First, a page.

In the latest romance scam to make news, a man pretending to be a Russian astronaut defrauded a woman in Japan out of $30,000 -- about 4.4 million yen.
What started out as a virtual meeting on Instagram quickly turned into a marriage proposal and subsequent scam. The 65-year-old woman in Japan told authorities that she began talking with this man in June when he told her he worked for the International Space Station.
They took the next step in their relationship when the scammer proposed marriage to the woman – and went on to repeatedly profess his love for her. He made plans to start their life together in Japan, but would need her to send him money in order for him to return to Earth.
That's right, he said he was in space! The requested money included fees to both fly the rocket back to Earth and what he dubbed “landing fees” that he’d need to pay upon arrival in Japan.
Between August and September, the victim sent him installments of money that totaled $30,000 – all with the intention of bringing the “astronaut” back to Earth. However, the more money the scammer asked for, the more alarm bells rang for the victim. She has since contacted local authorities to report the incident.
How to protect yourself from romance scams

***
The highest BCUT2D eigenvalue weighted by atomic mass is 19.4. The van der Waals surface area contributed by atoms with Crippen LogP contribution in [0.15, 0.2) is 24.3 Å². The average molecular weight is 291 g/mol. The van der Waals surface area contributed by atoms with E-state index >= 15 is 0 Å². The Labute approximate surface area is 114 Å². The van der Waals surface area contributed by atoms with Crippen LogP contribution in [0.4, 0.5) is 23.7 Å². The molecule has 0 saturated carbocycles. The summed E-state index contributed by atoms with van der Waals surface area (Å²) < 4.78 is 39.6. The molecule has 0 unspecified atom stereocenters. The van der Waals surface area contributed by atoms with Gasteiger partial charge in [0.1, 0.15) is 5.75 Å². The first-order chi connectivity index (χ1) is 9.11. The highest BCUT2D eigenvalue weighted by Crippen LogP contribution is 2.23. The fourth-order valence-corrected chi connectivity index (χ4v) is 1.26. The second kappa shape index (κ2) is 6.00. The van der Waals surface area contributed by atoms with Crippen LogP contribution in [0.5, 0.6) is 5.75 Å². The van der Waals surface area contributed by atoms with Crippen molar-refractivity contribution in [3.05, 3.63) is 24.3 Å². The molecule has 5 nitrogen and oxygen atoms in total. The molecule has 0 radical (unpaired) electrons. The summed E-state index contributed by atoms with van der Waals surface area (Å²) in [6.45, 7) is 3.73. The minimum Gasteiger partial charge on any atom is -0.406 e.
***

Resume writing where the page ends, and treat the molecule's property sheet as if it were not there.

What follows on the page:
Anyone can be on the receiving end of a romance scam like this one, though maybe not as other-worldly.
“Romance scams are usually initiated online and often prey on vulnerable people,” writes the U.S. Secret Service. “Scammers create fake online profiles and attempt to build phony emotional attachments until a potential victim is comfortable sending them money.
“Victims can be both men and women. Many times, the criminal targets older people and those who may be struggling in a relationship and/or are emotionally vulnerable. Though most criminals aim for vulnerable targets, affluent and well-educated individuals have also fallen victim to these types of scams.”
There are certain things to look for or be aware of if you fear you may be on the receiving end of a romance scam. The Los Angeles County Department of Consumer and Business Affairs offers five main tips for consumers to avoid romance scams:
Like many other scams, typos, grammatical errors, or misspelled words in posts or messages can signal a lack of legitimacy.
Receiving extreme messages of love and adoration after only a few days of talking – without meeting in person – can be a red flag that things aren’t what they seem.
Research all the information they give you – pictures, names, and social media profiles. It’s also important to search any images on their social media accounts through Google to ensure they aren’t being used elsewhere.
Schedule an in-person meeting in a public place. Scammers aren’t likely to be willing to meet with you – let alone in public.
Anyone who asks for money over the internet is more than likely a scammer. Never wire money, send money from your bank account, or buy gift cards, for anyone that isn’t a trusted family member or friend.
If you think you’re involved in a romance scam, report it to the Federal Trade Commission and the website or app where you met the scammer.